3 Key considerations for a successful search:

  1. Search is about things and not strings: what action are you enabling via that action or activity? When searching for an expert: a search is done to understand their expertise, contact them, where they are located, and where they work with or are associated with. So, an ideal search for finding an expert should only return a few links but all the relevant information to complete a user’s journey.
  2. Knowledge graph: a map of information across an organization and how it relates to each other.

Benefits of knowledge graphs:

  • Understanding context: How things relate to each other.
  • Natural language search: Store information on how people think, making search natural and easier
  • Structure and unstructured information: integrating various forms of content allows searching multiple formats simultaneously.
  • Aggregation: from multiple repositories in various formats
  1. AI and ML can be either rule-based or statistical. A good search shouldn’t be either or it can be both since both have the right use and time.


How Tridion can help with building powerful search experiences 

If you want your organization to give its customers a better search experience – more like Google or Amazon— you need to build in semantics. This is equally applicable if your focus is on helping your employees to find what they need.

Tridion has built-in semantic AI. Semantic AI is a SaaS-based offering available for the various components of Tridion: Tridion Sites for Web Content Management, Tridion Docs for Structured Content Management, and Dynamic Experience Delivery for search and headless content publishing. It can be used both with on-premises and cloud-based deployments of Tridion.

A new module of Tridion, ‘Taxonomy Space’, allows companies to manage their underlying knowledge models based on open standards such as SKOS and EuroVoc.

There are multiple ways semantic AI will benefit organizations, and it can be used in many different use cases, such as:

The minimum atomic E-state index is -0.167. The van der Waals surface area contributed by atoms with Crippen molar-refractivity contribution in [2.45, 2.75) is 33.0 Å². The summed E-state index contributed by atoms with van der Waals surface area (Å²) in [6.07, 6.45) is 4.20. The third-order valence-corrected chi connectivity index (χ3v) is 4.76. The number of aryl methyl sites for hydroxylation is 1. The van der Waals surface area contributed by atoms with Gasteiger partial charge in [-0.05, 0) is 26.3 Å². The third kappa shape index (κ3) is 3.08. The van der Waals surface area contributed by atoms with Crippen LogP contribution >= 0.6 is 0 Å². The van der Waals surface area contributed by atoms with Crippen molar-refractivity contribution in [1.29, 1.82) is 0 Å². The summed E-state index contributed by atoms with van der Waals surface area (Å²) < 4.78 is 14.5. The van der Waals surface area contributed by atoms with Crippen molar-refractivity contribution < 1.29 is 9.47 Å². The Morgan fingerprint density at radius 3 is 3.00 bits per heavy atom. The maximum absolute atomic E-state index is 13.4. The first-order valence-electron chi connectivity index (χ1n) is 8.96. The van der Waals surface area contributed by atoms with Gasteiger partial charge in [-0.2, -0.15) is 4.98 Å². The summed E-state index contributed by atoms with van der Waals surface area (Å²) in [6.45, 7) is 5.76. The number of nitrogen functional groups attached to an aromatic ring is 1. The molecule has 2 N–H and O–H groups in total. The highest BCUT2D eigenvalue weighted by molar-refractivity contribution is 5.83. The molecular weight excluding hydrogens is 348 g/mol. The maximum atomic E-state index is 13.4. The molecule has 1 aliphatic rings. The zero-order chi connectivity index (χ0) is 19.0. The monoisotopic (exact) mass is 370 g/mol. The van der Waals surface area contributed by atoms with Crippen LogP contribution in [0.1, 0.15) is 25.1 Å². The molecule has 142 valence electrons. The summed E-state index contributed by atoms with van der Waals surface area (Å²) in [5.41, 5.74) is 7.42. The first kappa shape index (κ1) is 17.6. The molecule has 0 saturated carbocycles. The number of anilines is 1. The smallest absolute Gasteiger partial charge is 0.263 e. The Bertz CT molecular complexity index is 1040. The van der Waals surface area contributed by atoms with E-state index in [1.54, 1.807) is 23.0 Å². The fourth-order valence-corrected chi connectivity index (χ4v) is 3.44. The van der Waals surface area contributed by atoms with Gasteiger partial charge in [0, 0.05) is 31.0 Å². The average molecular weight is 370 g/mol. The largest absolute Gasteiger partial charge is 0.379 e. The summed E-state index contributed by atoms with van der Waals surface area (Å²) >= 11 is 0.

• Self-service experience optimization
  • Enterprise search-enabled workplaces
  • Digital experience enhancements
  • Recommender systems
  • Conversational interfaces

To learn more about Tridion’s semantic AI capabilities, click here.


Join us at the ConVEX Baltimore happening on 17-19 April 2023 and attend our speaking slot on Wednesday 19th April, while you are there on Content Governance Strategies for Regulated Environments.

Additionally, you can also register for our webinar to be held in collaboration with CIDM on Using Structured authoring to publish videos at scale on 10th May 2023. Click here to register your spot.

About RWS

RWS is the global leader in content management and translation technology and services. 90 of the top 100 global companies work with RWS.

Tridion, our composable Knowledge Management Platform (KMP) enables you to link together your various knowledge repositories and consolidate information management and semantic search for better employee and customer experiences.

Tridion provides easy web-based structured authoring & reviewing, streamlined end-to-end component content management, semantic AI and auto tagging, versioning, translation management and traditional as well as headless content publishing.

As a true collaborative environment with a familiar Microsoft Word-style interface, all subject matter experts (SMEs) in your organization can contribute their knowledge without technical or XML skills, while staff and customers can find the information they need.

Tridion supports global enterprise use cases including single sourcing, product documentation, learning and training, rules and regulations, policies and procedures, supported by efficient translations with delivery to multiple end points such as documents, PDFs, knowledge portals, Intranet, customer facing websites, apps, chatbots, and IoT devices, all governed by the required workflows and approvals.